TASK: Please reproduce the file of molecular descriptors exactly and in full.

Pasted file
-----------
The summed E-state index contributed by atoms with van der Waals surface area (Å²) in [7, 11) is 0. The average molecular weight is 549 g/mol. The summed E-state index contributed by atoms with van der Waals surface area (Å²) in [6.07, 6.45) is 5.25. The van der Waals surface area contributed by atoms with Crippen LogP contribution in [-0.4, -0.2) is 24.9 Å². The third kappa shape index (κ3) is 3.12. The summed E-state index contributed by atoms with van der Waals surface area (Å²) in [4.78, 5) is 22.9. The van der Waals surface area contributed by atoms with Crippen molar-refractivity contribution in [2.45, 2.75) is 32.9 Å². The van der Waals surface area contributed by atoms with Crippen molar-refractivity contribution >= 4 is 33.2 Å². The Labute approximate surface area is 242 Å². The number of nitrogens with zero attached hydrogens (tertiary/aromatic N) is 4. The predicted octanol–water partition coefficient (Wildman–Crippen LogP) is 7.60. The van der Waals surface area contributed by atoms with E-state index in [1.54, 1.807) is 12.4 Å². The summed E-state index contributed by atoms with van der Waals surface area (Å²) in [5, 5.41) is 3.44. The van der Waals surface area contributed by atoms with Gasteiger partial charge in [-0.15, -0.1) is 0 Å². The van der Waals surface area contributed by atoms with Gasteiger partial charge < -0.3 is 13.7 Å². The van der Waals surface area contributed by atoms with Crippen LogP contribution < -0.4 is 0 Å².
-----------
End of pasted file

The summed E-state index contributed by atoms with van der Waals surface area (Å²) in [7, 11) is 0. The average molecular weight is 549 g/mol. The summed E-state index contributed by atoms with van der Waals surface area (Å²) in [6.07, 6.45) is 5.25. The van der Waals surface area contributed by atoms with Crippen LogP contribution in [-0.4, -0.2) is 24.9 Å². The third kappa shape index (κ3) is 3.12. The summed E-state index contributed by atoms with van der Waals surface area (Å²) in [4.78, 5) is 22.9. The van der Waals surface area contributed by atoms with Crippen molar-refractivity contribution in [2.45, 2.75) is 32.9 Å². The van der Waals surface area contributed by atoms with Crippen molar-refractivity contribution >= 4 is 33.2 Å². The Labute approximate surface area is 242 Å². The number of nitrogens with zero attached hydrogens (tertiary/aromatic N) is 4. The predicted octanol–water partition coefficient (Wildman–Crippen LogP) is 7.60. The van der Waals surface area contributed by atoms with E-state index in [1.54, 1.807) is 12.4 Å². The summed E-state index contributed by atoms with van der Waals surface area (Å²) in [5, 5.41) is 3.44. The van der Waals surface area contributed by atoms with Gasteiger partial charge in [-0.15, -0.1) is 0 Å². The van der Waals surface area contributed by atoms with Gasteiger partial charge < -0.3 is 13.7 Å². The van der Waals surface area contributed by atoms with Crippen LogP contribution < -0.4 is 0 Å².